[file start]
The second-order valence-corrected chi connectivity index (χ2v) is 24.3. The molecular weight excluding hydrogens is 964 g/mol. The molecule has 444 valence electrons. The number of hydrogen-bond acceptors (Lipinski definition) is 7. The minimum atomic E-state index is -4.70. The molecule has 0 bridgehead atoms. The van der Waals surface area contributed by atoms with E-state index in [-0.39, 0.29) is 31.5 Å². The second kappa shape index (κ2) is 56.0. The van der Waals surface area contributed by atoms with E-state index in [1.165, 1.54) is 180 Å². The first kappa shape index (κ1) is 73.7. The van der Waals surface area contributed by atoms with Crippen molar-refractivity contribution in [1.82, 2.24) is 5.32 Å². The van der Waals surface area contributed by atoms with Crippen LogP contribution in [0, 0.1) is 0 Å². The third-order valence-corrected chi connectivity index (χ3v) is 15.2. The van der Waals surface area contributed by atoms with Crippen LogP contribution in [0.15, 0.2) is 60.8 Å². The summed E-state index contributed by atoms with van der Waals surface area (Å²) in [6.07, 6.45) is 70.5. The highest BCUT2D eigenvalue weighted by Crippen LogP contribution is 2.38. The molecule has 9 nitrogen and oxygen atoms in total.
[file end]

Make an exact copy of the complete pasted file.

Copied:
The second-order valence-corrected chi connectivity index (χ2v) is 24.3. The molecular weight excluding hydrogens is 964 g/mol. The molecule has 444 valence electrons. The number of hydrogen-bond acceptors (Lipinski definition) is 7. The minimum atomic E-state index is -4.70. The molecule has 0 bridgehead atoms. The van der Waals surface area contributed by atoms with E-state index in [-0.39, 0.29) is 31.5 Å². The second kappa shape index (κ2) is 56.0. The van der Waals surface area contributed by atoms with E-state index in [1.165, 1.54) is 180 Å². The first kappa shape index (κ1) is 73.7. The van der Waals surface area contributed by atoms with Crippen molar-refractivity contribution in [1.82, 2.24) is 5.32 Å². The van der Waals surface area contributed by atoms with Crippen LogP contribution in [0, 0.1) is 0 Å². The third-order valence-corrected chi connectivity index (χ3v) is 15.2. The van der Waals surface area contributed by atoms with Crippen LogP contribution in [0.15, 0.2) is 60.8 Å². The summed E-state index contributed by atoms with van der Waals surface area (Å²) in [6.07, 6.45) is 70.5. The highest BCUT2D eigenvalue weighted by Crippen LogP contribution is 2.38. The molecule has 9 nitrogen and oxygen atoms in total.